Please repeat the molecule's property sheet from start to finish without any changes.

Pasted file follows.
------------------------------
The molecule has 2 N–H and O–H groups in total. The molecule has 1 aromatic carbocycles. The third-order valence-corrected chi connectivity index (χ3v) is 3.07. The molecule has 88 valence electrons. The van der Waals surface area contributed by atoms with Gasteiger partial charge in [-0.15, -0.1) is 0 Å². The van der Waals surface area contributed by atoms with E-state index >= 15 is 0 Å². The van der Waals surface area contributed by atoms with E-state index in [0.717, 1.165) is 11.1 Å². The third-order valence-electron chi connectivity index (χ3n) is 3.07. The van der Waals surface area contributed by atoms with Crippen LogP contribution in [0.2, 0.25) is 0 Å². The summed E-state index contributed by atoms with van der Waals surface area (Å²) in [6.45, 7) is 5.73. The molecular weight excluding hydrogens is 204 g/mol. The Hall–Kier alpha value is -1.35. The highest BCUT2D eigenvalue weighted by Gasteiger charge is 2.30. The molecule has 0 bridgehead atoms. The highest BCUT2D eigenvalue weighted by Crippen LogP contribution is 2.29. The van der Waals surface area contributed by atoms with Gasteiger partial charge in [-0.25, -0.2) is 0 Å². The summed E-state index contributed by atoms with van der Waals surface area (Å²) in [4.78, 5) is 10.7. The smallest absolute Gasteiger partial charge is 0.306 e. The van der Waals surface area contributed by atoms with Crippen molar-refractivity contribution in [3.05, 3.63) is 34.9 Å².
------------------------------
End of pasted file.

The molecule has 2 N–H and O–H groups in total. The molecule has 1 aromatic carbocycles. The third-order valence-corrected chi connectivity index (χ3v) is 3.07. The molecule has 88 valence electrons. The van der Waals surface area contributed by atoms with Gasteiger partial charge in [-0.15, -0.1) is 0 Å². The van der Waals surface area contributed by atoms with E-state index >= 15 is 0 Å². The van der Waals surface area contributed by atoms with E-state index in [0.717, 1.165) is 11.1 Å². The third-order valence-electron chi connectivity index (χ3n) is 3.07. The van der Waals surface area contributed by atoms with Crippen LogP contribution in [0.2, 0.25) is 0 Å². The summed E-state index contributed by atoms with van der Waals surface area (Å²) in [6.45, 7) is 5.73. The molecular weight excluding hydrogens is 204 g/mol. The Hall–Kier alpha value is -1.35. The highest BCUT2D eigenvalue weighted by Gasteiger charge is 2.30. The molecule has 0 bridgehead atoms. The highest BCUT2D eigenvalue weighted by Crippen LogP contribution is 2.29. The van der Waals surface area contributed by atoms with Gasteiger partial charge in [-0.25, -0.2) is 0 Å². The summed E-state index contributed by atoms with van der Waals surface area (Å²) in [4.78, 5) is 10.7. The smallest absolute Gasteiger partial charge is 0.306 e. The van der Waals surface area contributed by atoms with Crippen molar-refractivity contribution in [3.05, 3.63) is 34.9 Å².